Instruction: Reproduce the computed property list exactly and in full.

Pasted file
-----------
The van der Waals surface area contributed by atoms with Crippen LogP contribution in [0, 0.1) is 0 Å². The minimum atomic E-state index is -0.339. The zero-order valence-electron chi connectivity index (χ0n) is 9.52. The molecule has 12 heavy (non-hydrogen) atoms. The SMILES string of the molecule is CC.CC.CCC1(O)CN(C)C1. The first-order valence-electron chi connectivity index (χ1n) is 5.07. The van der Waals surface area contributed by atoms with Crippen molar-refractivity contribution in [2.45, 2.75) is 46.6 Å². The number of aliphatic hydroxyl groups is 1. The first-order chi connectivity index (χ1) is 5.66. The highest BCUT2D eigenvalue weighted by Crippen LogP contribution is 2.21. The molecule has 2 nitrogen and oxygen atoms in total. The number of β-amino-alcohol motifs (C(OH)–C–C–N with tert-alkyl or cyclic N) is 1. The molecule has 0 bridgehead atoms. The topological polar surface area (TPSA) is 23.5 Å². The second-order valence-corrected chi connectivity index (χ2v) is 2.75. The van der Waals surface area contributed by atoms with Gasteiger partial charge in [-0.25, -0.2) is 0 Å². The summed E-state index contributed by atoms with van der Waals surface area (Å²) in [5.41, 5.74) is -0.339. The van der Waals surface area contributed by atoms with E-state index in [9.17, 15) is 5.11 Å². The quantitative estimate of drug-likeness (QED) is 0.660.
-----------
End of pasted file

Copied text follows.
The van der Waals surface area contributed by atoms with Crippen LogP contribution in [0, 0.1) is 0 Å². The minimum atomic E-state index is -0.339. The zero-order valence-electron chi connectivity index (χ0n) is 9.52. The molecule has 12 heavy (non-hydrogen) atoms. The SMILES string of the molecule is CC.CC.CCC1(O)CN(C)C1. The first-order valence-electron chi connectivity index (χ1n) is 5.07. The van der Waals surface area contributed by atoms with Crippen molar-refractivity contribution in [2.45, 2.75) is 46.6 Å². The number of aliphatic hydroxyl groups is 1. The first-order chi connectivity index (χ1) is 5.66. The highest BCUT2D eigenvalue weighted by Crippen LogP contribution is 2.21. The molecule has 2 nitrogen and oxygen atoms in total. The number of β-amino-alcohol motifs (C(OH)–C–C–N with tert-alkyl or cyclic N) is 1. The molecule has 0 bridgehead atoms. The topological polar surface area (TPSA) is 23.5 Å². The second-order valence-corrected chi connectivity index (χ2v) is 2.75. The van der Waals surface area contributed by atoms with Gasteiger partial charge in [-0.25, -0.2) is 0 Å². The summed E-state index contributed by atoms with van der Waals surface area (Å²) in [5.41, 5.74) is -0.339. The van der Waals surface area contributed by atoms with E-state index in [9.17, 15) is 5.11 Å². The quantitative estimate of drug-likeness (QED) is 0.660.